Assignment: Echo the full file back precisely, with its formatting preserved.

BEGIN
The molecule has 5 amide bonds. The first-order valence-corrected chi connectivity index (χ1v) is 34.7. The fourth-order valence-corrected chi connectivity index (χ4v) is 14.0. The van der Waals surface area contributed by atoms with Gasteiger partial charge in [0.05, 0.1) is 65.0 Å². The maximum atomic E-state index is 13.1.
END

The molecule has 5 amide bonds. The first-order valence-corrected chi connectivity index (χ1v) is 34.7. The fourth-order valence-corrected chi connectivity index (χ4v) is 14.0. The van der Waals surface area contributed by atoms with Gasteiger partial charge in [0.05, 0.1) is 65.0 Å². The maximum atomic E-state index is 13.1.